A-kon panel #2

My second A-kon panel was not an easy one. I was part of a group that spoke on invisible diseases and disabilities. I was asked several months before, if I wanted to be a part of it. I jumped at the opportunity to speak. Unusual for a introvert like me. I, however, know that I have a way with words and thoughts and feelings. I know I can help people.

That I have, indeed, helped people.

We all gathered in a panel room, all unsure of what to expect. The room was almost filled. We sat down and our head panelist called everyone’s attention.

And we talked.

We, as the panelists, gave our stories. We gave our backgrounds and our illnesses. We gave our experiences. As our stories were told, I ended up passing some of the ponies I carry on me (my talisman against the evils of depression and anxiety) up and down the panel line to help every get through their stories. We gave a piece of ourselves to the crowd.

And they responded.

I do not believe there was a dry eye in the room. I saw some people get up and leave, only to come back with tissues.

Some cried for us. I had a close friend who said they could only see us as people she couldn’t help and wept. She had me in tears when I talked to her afterward. This kind and loving soul said she just wanted to give us all a big hug and make everything better.

Some cried with us. Some in the audience stood up to thank us. They were amazed that we had the courage to speak. They said they didn’t feel alone any more. We all were in a room that was a safe place, and the audience opened up.

It was awe inspiring.

After the panel the crowd came up to talk to each of us. Some wanted to know more of what we do to work through our illnesses. Others to reach out with encouragement. One will forever stick in my mind.

I have a wonderful young lady come up to me and thank me for speaking. She told me she had been fighting her own anxiety that day and had almost left several times, but she wanted to attend our panel. She said she was so glad she did. I thanked her for coming and started talking about what she had been through. She started to cry as I could see her beating herself up for having the anxiety but she didn’t know what else to do. She had nothing to help her.

She didn’t have a talisman against the dark.

I pulled out my mini Fluttershy and handed it to her. She took it as she wiped away tears. As she started to calm down, I asked her if she had heard of stuffed therapy. She said she had during my presentation but didn’t know much more than that. I told her that the plushie she held was the first step in helping. I showed her how much she had calmed down just by holding it and petting it. I showed her a weapon to fight with.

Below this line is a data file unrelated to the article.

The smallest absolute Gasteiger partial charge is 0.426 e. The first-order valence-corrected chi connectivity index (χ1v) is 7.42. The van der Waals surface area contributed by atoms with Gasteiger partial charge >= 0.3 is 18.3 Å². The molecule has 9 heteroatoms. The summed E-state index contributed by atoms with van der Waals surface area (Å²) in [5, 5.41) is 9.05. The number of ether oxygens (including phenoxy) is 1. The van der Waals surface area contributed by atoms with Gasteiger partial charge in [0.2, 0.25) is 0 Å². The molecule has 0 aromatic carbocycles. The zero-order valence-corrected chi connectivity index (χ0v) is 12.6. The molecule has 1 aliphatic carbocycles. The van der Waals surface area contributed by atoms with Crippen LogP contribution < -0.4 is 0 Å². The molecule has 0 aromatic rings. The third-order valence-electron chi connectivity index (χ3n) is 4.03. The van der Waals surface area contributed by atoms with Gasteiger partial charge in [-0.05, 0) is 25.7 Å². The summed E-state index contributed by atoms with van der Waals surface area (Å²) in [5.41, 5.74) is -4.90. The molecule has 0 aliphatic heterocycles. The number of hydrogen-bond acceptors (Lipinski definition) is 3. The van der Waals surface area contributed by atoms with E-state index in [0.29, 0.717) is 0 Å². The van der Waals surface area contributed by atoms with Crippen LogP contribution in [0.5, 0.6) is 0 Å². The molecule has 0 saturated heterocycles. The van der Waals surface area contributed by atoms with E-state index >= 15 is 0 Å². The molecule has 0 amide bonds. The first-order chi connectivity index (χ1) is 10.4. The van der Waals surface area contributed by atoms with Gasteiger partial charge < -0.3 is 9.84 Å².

And I gave her my talisman.

The room stopped. Many there knew my symbol of stuffed therapy. Some knew it was my first plushie in this adventure. They knew it was my mini Fluttershy, and how special it was to me. Tears started to flow from my friends who were still in shock.

This wonderful person who clutched at the plushie started crying and hugged me tight. She thanked me over and over. She took a step back and looked at Fluttershy again. As she looked, I explained that that was my first plushie. I told her that I had it when I first went to the doctor. She look on in shock as I explained how much love and help that mini had given me. Shock then spread to the rest of the room as everyone saw me tell her that I wanted this dear girl, who was suffering, that I wanted her to take care of Fluttershy.

She broke down crying and hugged me again even tighter.

I said a quiet goodbye to one of my dearest friend who brought me so much strength and love. I passed her on to the next person to take care of her. I strengthen someone else to help them through life. I started to cry myself.

Everyone started to cry.

I am tearing up thinking about it now. I wonder how she is doing? I wonder how her mini Fluttershy is doing? I wonder if I helped enough?

I believe I did.

Goodbye once more, my dear friend. May you bring happiness and peace and love and joy to another as you did me. You were there for countless panic attacks. You were with me at my first doctors visit. You were there in the hospital when I was sick. You were there in the lowest times of my life. May you do well and do the same for her.

#hugapony my friends.

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